As the season changed from summer to autumn I continued to live in two horticultural worlds; one of words creating an imaginary garden in answer to a client brief to fulfil the major plant culture assignment for my Hortculture course at Tafe, and the other of deeds working on our garden.
Today I finished the report. This is the overview, where I “sell it”…
The gardening year naturally divides into four seasons characterised by their own events, cycles and weather. Taking into account the practical, aesthetic and sensory this plant assemblage has been selected to accomplish an outcome which is both handsome and serviceable.
It offers an opportunity for simple pleasures: waking to birdsong, beholding butterflies, soothing bee hum, wafting perfume, feel of fragrant foliage, aroma and flavour of fresh culinary edibles, as well as seasonal appreciation of ever-changing leaves and flowers.
Central to this garden design is its heart, literally evidenced by a signature Cercis canadensis ‘Forest Pansy’ (Eastern Redbud) whose burgundy heart shaped leaves and rose coloured flowers are on display front and central, offset by a mass of Gaura lindheimeri’s (Beeblossom) whirling butterflies blooms adjacent to a stand of stylish Prunus glandulosa ‘Alba Plena’ (Dwarf Flowering Almond).
Acanthus mollis’ (Oyster Plant) resplendent ruffled shiny green foliage studded with striking purple and white flower spikes in summer heralds the front walkway, preceding an invitation to linger along scented Lavendula dentata (French Lavender) fringing the entry, divert to a troika of tasty Fragaria (Strawberry) species or the perfume of an espaliered Osmanthus heterophyllus (Fragrant Holly) just beyond.
Flanking the western border are glossy dark green foliage and pink budded, fragrant springtime flowers of Viburnum x burkwoodii (Burkwood Viburnum) countering a multi-hued floral display ensemble of Impatiens species skirting the deck.
On the eastern side Backhousia citriodora’s (Lemon Scented Myrtle) bronzed green leaves and clusters of flowers provide a lemon scented boundary and backdrop to the patio.
Neighbouring the existing grove of citrus, a triad of culinary tub specimens garnish patio boundaries: Punica granatum ‘Nana’ (Dwarf Pomegranate), Eugenia reinwardtiana (Cedar Bay Cherry), Laurus nobilis (Bay Laurel) are close by Rosemarinus officinalis ‘Tuscan Blue’ (Rosemary) demarcating the kitchen garden proximate to the pergola’s swathe of Passiflora edulis (Purple Passionfruit).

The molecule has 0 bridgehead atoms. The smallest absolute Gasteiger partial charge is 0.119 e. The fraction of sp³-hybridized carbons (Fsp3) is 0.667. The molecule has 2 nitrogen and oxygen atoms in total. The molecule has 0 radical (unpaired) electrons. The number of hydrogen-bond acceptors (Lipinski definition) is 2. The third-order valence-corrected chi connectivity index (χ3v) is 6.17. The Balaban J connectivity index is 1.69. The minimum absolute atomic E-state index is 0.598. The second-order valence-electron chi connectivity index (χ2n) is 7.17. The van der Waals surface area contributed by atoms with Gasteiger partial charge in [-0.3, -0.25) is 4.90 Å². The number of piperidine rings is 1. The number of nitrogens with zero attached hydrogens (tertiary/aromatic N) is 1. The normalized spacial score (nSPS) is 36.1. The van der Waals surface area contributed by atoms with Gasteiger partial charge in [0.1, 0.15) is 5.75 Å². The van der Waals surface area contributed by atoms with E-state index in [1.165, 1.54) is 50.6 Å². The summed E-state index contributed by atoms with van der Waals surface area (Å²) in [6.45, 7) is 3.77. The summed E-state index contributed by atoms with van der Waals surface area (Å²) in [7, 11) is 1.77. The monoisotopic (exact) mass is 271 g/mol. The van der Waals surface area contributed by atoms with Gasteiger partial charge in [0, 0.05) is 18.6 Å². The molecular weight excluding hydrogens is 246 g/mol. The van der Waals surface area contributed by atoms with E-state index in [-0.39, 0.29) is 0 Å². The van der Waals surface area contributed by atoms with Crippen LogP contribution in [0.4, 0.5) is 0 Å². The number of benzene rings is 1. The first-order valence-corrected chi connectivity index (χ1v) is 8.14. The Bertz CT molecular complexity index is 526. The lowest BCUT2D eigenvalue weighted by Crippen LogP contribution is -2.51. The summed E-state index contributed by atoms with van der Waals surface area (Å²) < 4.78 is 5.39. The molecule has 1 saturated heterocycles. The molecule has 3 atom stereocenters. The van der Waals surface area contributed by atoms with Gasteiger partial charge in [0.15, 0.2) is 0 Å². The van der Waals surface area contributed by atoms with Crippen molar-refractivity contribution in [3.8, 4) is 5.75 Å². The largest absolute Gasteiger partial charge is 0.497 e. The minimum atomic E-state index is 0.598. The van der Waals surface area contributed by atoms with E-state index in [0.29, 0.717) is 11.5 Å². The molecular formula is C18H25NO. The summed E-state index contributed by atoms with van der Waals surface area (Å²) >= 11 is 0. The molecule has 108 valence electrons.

A guard of tall evergreen Melaleuca armillaris (Bracelet Honey Myrtle) with creamy-white puffy flowers and characterful bark grace the rear northwest corner balanced by a trio of fragrant flowering Abelia species in the northeast.
Taking advantage of the generous proportions of rear space a trinity of Ceratopetalum gummiferum (NSW Christmas Bush) provide shade and festive display in harmony with the adjacent jewel of the backyard, a Lagerstroemia indica x fauriel ‘Natchez White’ (Crepe Myrtle).
Complementary and constructive plant selections have been made to accomplish eighteen contiguous but distinct areas and uses proposed by the landscape concept plan, and are detailed in Appendix 2 Plant Selection Sheet and Appendix 3 Plant Profile Sheets.
Then went for a walk around our garden with my camera…
“A man of words and not of deeds
Is like a garden full of weeds” ~ John Fletcher
As autumn weather intensified into flood rain during the latter part of the week our day-to-day life calmed. During a sunny Sunday morning lull in the downpour I checked the garden and snapped some photographs.
Approaching week 8 of my Horticulture course at Tafe I’ve been directing time and attention to preparing for assessments and assignments. To date I’ve developed a memory bank of 30 Latin plant names.
Amidst this everyday, life and death goes on… We’ve attended 2 family funerals, an uncle on my mum’s side and the G.O.’s aunt, the G.O.’s knee arthroscopy went well and while he
impatiently recovers he literally & figuratively workshops future ideas & plans. We take care of domestic business, shop, cook, clean and of course garden.
The client brief for my major assignment sees theory and practice mingle as we improve our own garden and I create another on paper, in the process learning that I can dig holes, and weave words around just about any subject.
“Remodel existing garden using optimal plant selections to achieve eighteen adjacent but discrete functional areas and uses proposed by the landscape concept plan.
Propose solutions for pests and diseases.
Retain and rejuvenate trio of existing citrus trees.
Propose care plan for kikuyu lawn.
Select and provide detailed profiles for plants suitable to a residential garden…
… This stylish scheme fulfills the fundamental requirements of the garden and adds value to the property, then goes further to reward its owner throughout the year with leisure-time enjoyment and opportunities for hands-on cultivation balanced by peace of mind in leaving broader care to a horticulture specialist…
… Bees are necessary to the ecosystem and beneficial to gardens. Their diet needs to come from a variety of sources, in early spring and in times of scarcity when little else is in bloom, dandelions are a valuable food. Timing lawn mowing to allow dandelion flowers to bloom provides incentive for bees to come into the garden. Mowing before flowers develop into seed heads prevent dandelions proliferating…”
Above: We have growing things! Looking from both ends of our vege garden cage
Above: The G.O. added rock edges and I added plants to extend back & front garden beds
Above: Bone gardening Diesel-dog style…too many parsley seedlings anyway… and brick paving G.O. style
“In theory, there is no difference between theory and practice. But in practice, there is.” ― Yogi Berra